The Prevalence of Peripheral Arterial Disease in HIV PatientsNishant Gupta1, Sharad Bajaj1, Priyank Shah2*, Rupen Parikh1, Isha Gupta2, Wishwdeep Dhillon2, Vincent Debari3, Aiman Hamdan1, Fayez Shamoon4, Michae1Lange5 and Mahesh Bikkina1
- *Corresponding Author:
- Priyank Shah
249 Belleville Avenue
Apt. 21-B, Bloomfield
NJ 07003, USA
E-mail: [email protected]
Received Date: September 20, 2013; Accepted Date: October 26, 2013; Published Date: October 28, 2013
Citation: Gupta N, Bajaj S, Shah P, Parikh R, Gupta I, et al. (2013) The Prevalence of Peripheral Arterial Disease in HIV Patients. J Vasc Med Surg 1:118 doi: 10.4172/2329-6925.1000118
Copyright: © 2013 Gupta N, et al. This is an open-access article distributed under the terms of the Creative Commons Attribution License, which permits unrestricted use, distribution, and reproduction in any medium, provided the original author and source are credited.
Background: The actual prevalence of Peripheral Arterial Disease (PAD) in Human Immunodeficiency Virus (HIV) infected patients is still unknown.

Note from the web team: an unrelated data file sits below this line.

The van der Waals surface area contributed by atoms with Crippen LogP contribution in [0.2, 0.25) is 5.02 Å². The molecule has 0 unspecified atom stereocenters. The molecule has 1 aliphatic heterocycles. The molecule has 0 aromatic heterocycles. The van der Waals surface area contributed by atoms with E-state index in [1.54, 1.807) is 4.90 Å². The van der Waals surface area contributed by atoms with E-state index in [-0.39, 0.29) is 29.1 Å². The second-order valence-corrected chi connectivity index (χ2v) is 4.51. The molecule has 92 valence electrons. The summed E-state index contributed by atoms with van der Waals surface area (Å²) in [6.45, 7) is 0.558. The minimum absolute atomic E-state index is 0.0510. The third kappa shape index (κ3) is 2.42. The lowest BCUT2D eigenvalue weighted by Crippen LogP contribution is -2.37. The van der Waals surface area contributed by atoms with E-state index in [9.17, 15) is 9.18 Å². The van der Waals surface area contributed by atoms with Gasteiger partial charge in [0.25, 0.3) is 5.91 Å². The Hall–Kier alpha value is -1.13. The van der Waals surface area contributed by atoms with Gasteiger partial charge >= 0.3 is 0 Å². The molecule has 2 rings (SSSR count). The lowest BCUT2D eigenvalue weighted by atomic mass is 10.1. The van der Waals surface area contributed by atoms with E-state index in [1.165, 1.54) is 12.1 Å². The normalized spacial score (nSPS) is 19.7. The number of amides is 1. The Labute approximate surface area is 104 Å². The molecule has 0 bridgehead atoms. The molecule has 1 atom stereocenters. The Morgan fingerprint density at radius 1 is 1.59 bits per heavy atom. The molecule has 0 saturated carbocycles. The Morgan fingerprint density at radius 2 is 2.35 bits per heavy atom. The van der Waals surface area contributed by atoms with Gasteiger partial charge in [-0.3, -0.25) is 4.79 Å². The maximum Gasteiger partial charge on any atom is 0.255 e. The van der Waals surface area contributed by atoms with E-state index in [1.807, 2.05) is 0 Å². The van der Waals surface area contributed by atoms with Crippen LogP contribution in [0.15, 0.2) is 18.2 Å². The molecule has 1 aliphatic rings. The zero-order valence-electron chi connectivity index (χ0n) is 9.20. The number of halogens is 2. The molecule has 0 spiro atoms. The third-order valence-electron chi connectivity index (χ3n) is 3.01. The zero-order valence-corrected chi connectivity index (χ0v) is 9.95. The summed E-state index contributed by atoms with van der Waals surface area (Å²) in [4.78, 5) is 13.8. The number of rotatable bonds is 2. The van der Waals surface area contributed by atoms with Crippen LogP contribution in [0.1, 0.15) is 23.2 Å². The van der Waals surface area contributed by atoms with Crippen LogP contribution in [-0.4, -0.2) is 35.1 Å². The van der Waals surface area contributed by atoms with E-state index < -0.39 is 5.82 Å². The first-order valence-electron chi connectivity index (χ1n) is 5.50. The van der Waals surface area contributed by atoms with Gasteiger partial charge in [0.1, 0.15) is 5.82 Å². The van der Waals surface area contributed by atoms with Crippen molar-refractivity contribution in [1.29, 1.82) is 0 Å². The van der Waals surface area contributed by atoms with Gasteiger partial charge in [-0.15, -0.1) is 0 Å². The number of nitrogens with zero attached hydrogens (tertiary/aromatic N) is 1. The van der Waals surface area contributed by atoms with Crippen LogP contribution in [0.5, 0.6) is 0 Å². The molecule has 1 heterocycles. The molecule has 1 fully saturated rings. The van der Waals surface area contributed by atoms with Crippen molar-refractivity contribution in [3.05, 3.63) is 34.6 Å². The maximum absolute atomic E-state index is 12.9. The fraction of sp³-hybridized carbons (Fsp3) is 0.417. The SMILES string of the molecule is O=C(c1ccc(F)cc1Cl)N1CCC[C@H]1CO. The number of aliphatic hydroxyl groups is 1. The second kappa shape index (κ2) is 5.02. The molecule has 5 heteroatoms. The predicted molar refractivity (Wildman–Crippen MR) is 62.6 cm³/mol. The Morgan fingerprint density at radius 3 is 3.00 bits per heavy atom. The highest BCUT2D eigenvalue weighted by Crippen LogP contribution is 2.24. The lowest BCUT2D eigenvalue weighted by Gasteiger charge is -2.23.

Aim: The aim of our study was to assess the prevalence of PAD using Ankle Brachial Index (ABI) (both rest and exercise) measurement in HIV infected patients with head-to-head comparison with the sex-matched non-HIV controls.
Methods: We randomly enrolled total of 214 patients (70 HIV patients and 144 non-HIV controls), from March 2009 to December 2009. The Edinburg Claudication Questionnaire and ABI were used as study tools. Normal ABI was defined as 0.9 to 1.3. Data was analyzed using the Fischer’s Exact Test. Various cardiovascular and infectious risk factors for PAD were also analyzed.
Results: Claudication was reported using Edinburgh questionnaire in 28.5% HIV patients as compared to 12.5 % patients in non-HIV group (p value 0.0069). Abnormal ABI suggestive of PAD i.e. ABI < 0.9 or >15% absolute drop on exercise was reported in 10% HIV patients as compared to 1.3% in non-HIV group (p value 0.006). Based on multivariate analysis, age, Caucasian race, hypertension, diabetes mellitus, hyperlipidemia, metabolic syndrome and low CD4 count were found to be independent predictors of PAD.
Conclusions: The prevalence of PAD is higher in HIV patients as compared to sex-matched non-HIV controls. Hence, HIV patients should be routinely screened for PAD using rest and exercise ABI. Apart from correlation with cardiovascular risk factors, strong association between lower CD4 cell count and abnormal ABI exists. This warrants more aggressive approach in managing cardiovascular and infectious markers in HIV patients with abnormal ABI.